Saturday, January 5, 2013: 9:20 AM
Chamber Ballroom II (Roosevelt New Orleans)
This paper focuses on the history of Ga-Danish marriages – the marriages were called cassare, borrowed from the Portuguese – in the town of Osu (present-day neighborhood in Accra) during the Atlantic slave trade and asks how these families fit into the larger story of Euro-African encounters during the slave trade. More specifically I focus on a few couples from the early 18th Century, when the Danes first settled in Osu, and compare them to a few other couples from the late 18th Century, when the Atlantic slave trade was at its highest. This comparison shows how individual interracial families were shaped by larger structures of Euro-African slave trading and, more broadly, an Atlantic European colonial plantation system, which over the eighteenth century was marked by an ever-stronger insistence on racial difference. My focus is particularly on the Ga women who married Danish men: I argue that Ga women could use their families with Danish men to claim a powerful room for maneuver in the coastal trade.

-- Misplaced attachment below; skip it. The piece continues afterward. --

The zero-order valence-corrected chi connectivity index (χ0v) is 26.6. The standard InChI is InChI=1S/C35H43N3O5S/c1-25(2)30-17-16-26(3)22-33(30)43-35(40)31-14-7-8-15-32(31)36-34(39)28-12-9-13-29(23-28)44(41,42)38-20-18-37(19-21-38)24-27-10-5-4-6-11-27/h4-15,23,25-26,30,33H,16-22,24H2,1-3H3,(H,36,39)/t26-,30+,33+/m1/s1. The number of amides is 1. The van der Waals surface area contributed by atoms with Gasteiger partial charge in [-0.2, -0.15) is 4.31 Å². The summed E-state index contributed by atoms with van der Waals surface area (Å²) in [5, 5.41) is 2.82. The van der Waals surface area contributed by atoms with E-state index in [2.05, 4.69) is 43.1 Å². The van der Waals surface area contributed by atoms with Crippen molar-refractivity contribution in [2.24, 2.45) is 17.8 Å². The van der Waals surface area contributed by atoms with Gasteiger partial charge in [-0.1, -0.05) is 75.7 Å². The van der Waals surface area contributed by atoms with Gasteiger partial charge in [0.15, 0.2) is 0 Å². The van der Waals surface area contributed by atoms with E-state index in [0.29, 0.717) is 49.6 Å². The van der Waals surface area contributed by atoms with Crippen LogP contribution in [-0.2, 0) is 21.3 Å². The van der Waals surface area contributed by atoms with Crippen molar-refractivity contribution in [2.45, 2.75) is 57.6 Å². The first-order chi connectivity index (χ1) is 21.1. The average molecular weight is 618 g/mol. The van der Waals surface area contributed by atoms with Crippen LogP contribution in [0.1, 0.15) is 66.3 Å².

By comparing couples from early and late in the eighteenth century, the paper shows a trajectory of cultural production that is not obvious when focusing on individual events or decades. The story begins in the early eighteenth century, when Danish men were adopted by Ga families and went “native” in Osu. The women and their families gained access to European trading goods and connections to the Danish trade in return for helping the foreign traders settle and trade on the coast. When it ends, some Ga women had begun settling with their Danish husbands in European style stone-houses, with European furniture and cookware. By then Ga women embodied identities as “the Christened mulatresses” who occupied a particularly powerful place in the racial hierarchy of the Atlantic world.